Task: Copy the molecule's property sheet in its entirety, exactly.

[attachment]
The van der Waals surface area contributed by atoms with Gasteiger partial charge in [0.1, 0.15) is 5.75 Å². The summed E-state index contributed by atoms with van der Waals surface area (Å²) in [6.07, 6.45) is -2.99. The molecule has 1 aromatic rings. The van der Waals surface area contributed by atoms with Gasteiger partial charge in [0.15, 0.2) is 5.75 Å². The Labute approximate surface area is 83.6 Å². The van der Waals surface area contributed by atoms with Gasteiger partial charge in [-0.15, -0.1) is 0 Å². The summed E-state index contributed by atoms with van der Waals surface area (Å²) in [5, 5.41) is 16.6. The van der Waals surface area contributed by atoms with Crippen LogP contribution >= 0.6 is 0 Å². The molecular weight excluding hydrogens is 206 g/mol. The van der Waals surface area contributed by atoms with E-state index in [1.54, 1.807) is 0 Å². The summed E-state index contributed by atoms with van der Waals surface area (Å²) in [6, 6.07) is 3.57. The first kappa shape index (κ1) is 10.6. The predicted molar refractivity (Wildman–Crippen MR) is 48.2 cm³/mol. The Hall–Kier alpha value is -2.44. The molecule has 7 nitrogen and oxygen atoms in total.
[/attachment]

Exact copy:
The van der Waals surface area contributed by atoms with Gasteiger partial charge in [0.1, 0.15) is 5.75 Å². The summed E-state index contributed by atoms with van der Waals surface area (Å²) in [6.07, 6.45) is -2.99. The molecule has 1 aromatic rings. The van der Waals surface area contributed by atoms with Gasteiger partial charge in [0.15, 0.2) is 5.75 Å². The Labute approximate surface area is 83.6 Å². The van der Waals surface area contributed by atoms with Gasteiger partial charge in [-0.15, -0.1) is 0 Å². The summed E-state index contributed by atoms with van der Waals surface area (Å²) in [5, 5.41) is 16.6. The van der Waals surface area contributed by atoms with Crippen LogP contribution >= 0.6 is 0 Å². The molecular weight excluding hydrogens is 206 g/mol. The van der Waals surface area contributed by atoms with E-state index in [1.54, 1.807) is 0 Å². The summed E-state index contributed by atoms with van der Waals surface area (Å²) in [6, 6.07) is 3.57. The first kappa shape index (κ1) is 10.6. The predicted molar refractivity (Wildman–Crippen MR) is 48.2 cm³/mol. The Hall–Kier alpha value is -2.44. The molecule has 7 nitrogen and oxygen atoms in total.